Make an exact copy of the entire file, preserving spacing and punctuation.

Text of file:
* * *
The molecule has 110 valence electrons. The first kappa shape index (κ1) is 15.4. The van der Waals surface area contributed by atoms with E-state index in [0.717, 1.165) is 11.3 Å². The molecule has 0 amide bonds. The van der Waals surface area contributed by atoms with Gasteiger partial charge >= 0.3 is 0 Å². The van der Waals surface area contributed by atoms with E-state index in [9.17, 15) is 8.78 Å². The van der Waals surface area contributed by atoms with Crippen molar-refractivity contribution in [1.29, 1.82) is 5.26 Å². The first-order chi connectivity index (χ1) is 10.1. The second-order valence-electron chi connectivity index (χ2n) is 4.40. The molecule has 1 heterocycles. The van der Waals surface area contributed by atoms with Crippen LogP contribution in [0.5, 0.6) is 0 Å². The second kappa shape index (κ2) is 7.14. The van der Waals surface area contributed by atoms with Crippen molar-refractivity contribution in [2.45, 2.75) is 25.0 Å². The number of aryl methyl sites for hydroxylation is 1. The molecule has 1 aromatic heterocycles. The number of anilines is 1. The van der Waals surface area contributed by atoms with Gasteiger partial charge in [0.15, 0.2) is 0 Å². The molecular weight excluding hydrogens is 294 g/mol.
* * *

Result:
The molecule has 110 valence electrons. The first kappa shape index (κ1) is 15.4. The van der Waals surface area contributed by atoms with E-state index in [0.717, 1.165) is 11.3 Å². The molecule has 0 amide bonds. The van der Waals surface area contributed by atoms with Gasteiger partial charge >= 0.3 is 0 Å². The van der Waals surface area contributed by atoms with E-state index in [9.17, 15) is 8.78 Å². The van der Waals surface area contributed by atoms with Crippen molar-refractivity contribution in [1.29, 1.82) is 5.26 Å². The first-order chi connectivity index (χ1) is 10.1. The second-order valence-electron chi connectivity index (χ2n) is 4.40. The molecule has 1 heterocycles. The van der Waals surface area contributed by atoms with Crippen LogP contribution in [0.5, 0.6) is 0 Å². The second kappa shape index (κ2) is 7.14. The van der Waals surface area contributed by atoms with Crippen molar-refractivity contribution in [2.45, 2.75) is 25.0 Å². The number of aryl methyl sites for hydroxylation is 1. The molecule has 1 aromatic heterocycles. The number of anilines is 1. The van der Waals surface area contributed by atoms with Gasteiger partial charge in [0.15, 0.2) is 0 Å². The molecular weight excluding hydrogens is 294 g/mol.